Should I go to the Careers Fair? Well the short answer is YES. Need persuading? The idea of a Careers Fair is to unite qualified job applicants with prospective employers. It is a superb opportunity for networking and to gather information about potential career possibilities.
How to prepare for a Careers Fair
To take full advantage of the opportunities on offer please make sure you are well prepared. Last year we asked Employers for their Careers Fair pet hates to help you avoid potential pitfalls
- Identify your target – The Careers and Employability Service are very pleased to be hosting 110 employers for this year’s Careers Fair Take a look at the exhibitor list on the website or collect an Employability Week Programme of Events (available from the Careers & Employability Service building or a distributor on campus) and identify the key employers you wish to speak to.
Employer pet hate: People who aren’t interested in talking to them, just seeing what freebies are available. Don’t be distracted; time is limited. Are you going to apply to a company just because they gave you a free pen?
- Keep an open mind – Don’t just focus on the big name companies, smaller companies have just as good opportunities. Don’t just go on face value either; it may be an Accounting & Finance company but they will also have departments for IT, Human Resources, Marketing, etc. We have asked each employer to specify the type of roles they offer and the subjects they are recruiting from and added this to the programme.
Employer pet hate: A biased view of what a company does. Yes they may be known for IT, but they will also have Finance, HR, Sales, Marketing and possibly Legal departments
- Research – Keep an eye on the news and follow any particular company you are interested in. Have they made any acquisitions lately or won any business-related awards? Visit their websites to find out how and when they recruit and what they look for in successful candidates. Time with recruiters at the fair may be short so prior research means that you can quickly get beyond the basics.
Employer pet hate: “So, what do you do?” Each company have provided a short paragraph about themselves for the programme and expect you to have at least read that. Got a smartphone? Look them up briefly before you approach the stand.
- CV – Prepare and take copies of an up-to-date CV with you to leave with recruiters if they request it. Carry them un-creased in a portfolio if you can. The Careers & Employability Service runs daily drop-in sessions for CV feedback and advice so take advantage of this in the run up.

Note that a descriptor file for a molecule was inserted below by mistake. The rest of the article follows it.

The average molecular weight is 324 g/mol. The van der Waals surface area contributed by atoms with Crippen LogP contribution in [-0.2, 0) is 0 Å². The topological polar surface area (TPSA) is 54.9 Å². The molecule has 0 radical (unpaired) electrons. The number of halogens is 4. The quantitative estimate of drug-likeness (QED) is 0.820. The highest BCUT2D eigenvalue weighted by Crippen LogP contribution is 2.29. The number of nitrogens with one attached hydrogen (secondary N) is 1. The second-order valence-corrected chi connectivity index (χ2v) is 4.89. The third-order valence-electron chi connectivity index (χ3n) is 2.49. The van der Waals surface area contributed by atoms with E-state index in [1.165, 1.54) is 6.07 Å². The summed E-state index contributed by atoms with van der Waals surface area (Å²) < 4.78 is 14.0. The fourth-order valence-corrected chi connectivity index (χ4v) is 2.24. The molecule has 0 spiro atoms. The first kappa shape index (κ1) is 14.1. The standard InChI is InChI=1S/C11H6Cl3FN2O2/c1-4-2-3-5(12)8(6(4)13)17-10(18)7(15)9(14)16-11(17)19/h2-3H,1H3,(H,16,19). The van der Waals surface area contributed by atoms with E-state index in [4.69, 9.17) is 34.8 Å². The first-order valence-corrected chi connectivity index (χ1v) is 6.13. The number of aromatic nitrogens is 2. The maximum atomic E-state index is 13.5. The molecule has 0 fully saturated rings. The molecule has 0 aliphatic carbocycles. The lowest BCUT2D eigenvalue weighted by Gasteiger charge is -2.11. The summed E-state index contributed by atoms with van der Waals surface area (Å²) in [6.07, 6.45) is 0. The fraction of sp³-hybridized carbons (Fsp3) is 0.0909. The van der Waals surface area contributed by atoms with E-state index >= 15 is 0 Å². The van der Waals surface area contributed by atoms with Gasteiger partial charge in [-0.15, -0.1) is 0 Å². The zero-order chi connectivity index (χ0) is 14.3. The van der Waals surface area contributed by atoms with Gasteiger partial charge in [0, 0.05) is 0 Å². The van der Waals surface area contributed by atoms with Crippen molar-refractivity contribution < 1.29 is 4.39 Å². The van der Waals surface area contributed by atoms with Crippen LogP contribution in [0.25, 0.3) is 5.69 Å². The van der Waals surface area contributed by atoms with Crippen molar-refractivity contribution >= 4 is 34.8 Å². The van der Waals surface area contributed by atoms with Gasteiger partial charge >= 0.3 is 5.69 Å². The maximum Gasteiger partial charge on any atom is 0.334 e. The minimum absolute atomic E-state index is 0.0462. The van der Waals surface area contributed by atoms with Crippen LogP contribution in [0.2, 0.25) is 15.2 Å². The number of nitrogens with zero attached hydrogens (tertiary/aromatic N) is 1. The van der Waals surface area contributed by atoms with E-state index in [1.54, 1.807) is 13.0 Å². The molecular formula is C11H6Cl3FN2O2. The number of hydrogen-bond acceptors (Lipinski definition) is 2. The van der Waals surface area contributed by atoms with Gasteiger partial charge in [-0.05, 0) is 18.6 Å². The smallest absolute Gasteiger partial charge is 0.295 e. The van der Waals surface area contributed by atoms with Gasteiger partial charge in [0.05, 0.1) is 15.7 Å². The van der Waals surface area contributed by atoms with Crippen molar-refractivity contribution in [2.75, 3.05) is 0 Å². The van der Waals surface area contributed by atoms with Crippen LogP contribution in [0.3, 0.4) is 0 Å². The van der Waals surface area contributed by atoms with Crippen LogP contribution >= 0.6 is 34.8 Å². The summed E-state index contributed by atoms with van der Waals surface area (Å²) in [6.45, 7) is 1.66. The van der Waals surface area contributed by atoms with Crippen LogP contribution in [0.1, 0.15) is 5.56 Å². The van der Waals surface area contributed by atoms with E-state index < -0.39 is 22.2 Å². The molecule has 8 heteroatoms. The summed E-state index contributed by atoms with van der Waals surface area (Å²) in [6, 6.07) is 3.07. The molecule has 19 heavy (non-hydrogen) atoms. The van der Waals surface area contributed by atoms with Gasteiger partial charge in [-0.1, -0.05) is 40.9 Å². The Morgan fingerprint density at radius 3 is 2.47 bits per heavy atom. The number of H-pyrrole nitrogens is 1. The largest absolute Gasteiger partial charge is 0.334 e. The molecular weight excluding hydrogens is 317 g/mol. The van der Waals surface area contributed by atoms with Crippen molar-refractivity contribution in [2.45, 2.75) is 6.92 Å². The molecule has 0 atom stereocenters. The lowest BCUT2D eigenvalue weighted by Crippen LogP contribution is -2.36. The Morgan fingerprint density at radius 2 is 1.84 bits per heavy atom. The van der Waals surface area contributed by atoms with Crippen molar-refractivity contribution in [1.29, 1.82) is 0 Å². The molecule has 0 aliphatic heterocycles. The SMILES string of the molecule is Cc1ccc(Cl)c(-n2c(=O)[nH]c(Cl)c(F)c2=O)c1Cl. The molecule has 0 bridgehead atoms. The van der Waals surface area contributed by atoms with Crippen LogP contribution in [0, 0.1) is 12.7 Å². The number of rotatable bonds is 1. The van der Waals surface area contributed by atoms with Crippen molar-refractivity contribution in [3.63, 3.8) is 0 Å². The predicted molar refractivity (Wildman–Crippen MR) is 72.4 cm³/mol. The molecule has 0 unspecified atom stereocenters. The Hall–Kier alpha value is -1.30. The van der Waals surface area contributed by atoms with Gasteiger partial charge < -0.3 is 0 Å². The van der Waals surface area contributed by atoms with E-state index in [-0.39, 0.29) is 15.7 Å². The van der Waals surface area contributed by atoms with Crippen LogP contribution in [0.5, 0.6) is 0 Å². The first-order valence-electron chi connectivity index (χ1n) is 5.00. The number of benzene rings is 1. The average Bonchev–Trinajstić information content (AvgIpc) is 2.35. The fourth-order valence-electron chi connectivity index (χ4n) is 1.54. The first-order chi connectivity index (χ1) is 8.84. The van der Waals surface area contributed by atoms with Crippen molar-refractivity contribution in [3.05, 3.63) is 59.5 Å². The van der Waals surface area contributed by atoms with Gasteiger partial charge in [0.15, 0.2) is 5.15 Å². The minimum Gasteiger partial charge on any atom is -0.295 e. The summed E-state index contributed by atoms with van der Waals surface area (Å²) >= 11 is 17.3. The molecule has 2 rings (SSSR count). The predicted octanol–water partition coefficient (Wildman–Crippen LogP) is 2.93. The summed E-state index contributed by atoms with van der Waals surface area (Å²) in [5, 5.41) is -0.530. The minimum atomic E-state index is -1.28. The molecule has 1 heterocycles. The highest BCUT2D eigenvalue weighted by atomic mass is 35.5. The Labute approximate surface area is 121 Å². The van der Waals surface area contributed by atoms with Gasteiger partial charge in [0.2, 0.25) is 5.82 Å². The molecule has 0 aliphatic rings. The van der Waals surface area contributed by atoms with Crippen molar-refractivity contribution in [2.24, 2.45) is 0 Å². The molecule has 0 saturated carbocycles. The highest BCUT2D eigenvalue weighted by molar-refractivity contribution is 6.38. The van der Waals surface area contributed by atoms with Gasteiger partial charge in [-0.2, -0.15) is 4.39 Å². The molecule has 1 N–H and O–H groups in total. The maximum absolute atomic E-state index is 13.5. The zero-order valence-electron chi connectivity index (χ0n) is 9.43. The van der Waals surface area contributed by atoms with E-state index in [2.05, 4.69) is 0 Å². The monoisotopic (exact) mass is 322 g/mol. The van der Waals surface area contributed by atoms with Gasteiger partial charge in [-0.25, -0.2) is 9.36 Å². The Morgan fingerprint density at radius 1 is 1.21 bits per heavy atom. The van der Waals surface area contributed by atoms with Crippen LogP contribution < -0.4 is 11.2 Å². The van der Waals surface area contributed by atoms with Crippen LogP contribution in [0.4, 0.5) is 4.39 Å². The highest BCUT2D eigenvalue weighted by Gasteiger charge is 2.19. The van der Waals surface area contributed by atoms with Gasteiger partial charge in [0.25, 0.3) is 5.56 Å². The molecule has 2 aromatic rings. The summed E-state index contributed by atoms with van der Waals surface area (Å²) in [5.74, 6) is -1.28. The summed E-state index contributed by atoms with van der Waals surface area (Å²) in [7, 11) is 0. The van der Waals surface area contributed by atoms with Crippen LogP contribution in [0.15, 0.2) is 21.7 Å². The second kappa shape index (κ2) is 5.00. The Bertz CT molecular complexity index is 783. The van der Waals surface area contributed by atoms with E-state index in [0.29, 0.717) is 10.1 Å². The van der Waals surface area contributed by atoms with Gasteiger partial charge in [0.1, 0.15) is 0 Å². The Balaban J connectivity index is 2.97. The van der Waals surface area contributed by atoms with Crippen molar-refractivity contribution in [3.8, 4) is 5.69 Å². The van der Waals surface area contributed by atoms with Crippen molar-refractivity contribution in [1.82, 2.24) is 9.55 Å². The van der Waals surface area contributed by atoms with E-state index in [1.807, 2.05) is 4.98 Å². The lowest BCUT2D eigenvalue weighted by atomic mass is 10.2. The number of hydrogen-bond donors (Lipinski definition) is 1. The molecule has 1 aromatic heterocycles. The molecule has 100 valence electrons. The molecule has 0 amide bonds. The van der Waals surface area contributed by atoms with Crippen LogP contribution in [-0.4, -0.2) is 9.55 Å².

- The Elevator Test – Prepare your 30 second verbal CV before you get there. Rehearse your answer to “How can I help you?” which is probably the first thing an exhibitor will say to you. Imagine you are in an elevator and you only have until it reaches the ground to make your introduction. This does not mean talk really fast but clearly and succinctly talk about what you are studying, the grade you aim to achieve and what sector you are interested in. Talk about your transferable skills and any extra-curricular activities which highlight your employability
“Hello I’m Joe Smith. I’ve just entered the final year of my Psychology degree for which I’m predicted a 2:1. I’ve got a strong interest in retail management as I’ve had several part-time retail jobs and would be interested to find out more about opportunities with [company name]”
Employer pet hate: “Meh, just looking” Mumbling, shrugging, no eye contact.
- Dress to impress – Your clothes need to reflect the impression you are trying to leave with the recruiter. You may be saying all the right things but ripped jeans and muddy boots are saying exactly the opposite. Make sure you are clean and presentable (you don’t need a suit!) and if you know what sector you are interested in tailor your dress code accordingly.
Employer pet hates: chewing gum and having headphones on (“Are you listening to music or what I’m saying?”)
- Ask questions – Have some questions in mind to ask the recruiter. Show you are interested in the company and the opportunities they are offering. What is the work like; what kind of entry-level jobs are available; what qualities do they look for. How did the person you are speaking to join the company, what is their experience of the graduate recruitment process and do they have any suggestions on how to prepare for a career in their organisation
Employer pet hate: It stands repeating, “So, what do you do?” was the biggest pet hate
- Follow up – Take a notepad and write down the names and contact details of people you meet and any useful information you have learned. Once you have left the stand make a note of your impressions of the organisation. Take business cards when they are offered and any company leaflets. Follow up any leads by simply thanking them for their time and saying how much you enjoyed meeting them, ask to be kept informed of future opportunities. Following up a contact with a polite, brief reminder of yourself helps you to stand out from the hundreds of people they may have spoken to during the day.
For more helpful tips check out
Medway students – book your place on a free shuttle bus to attend the fair!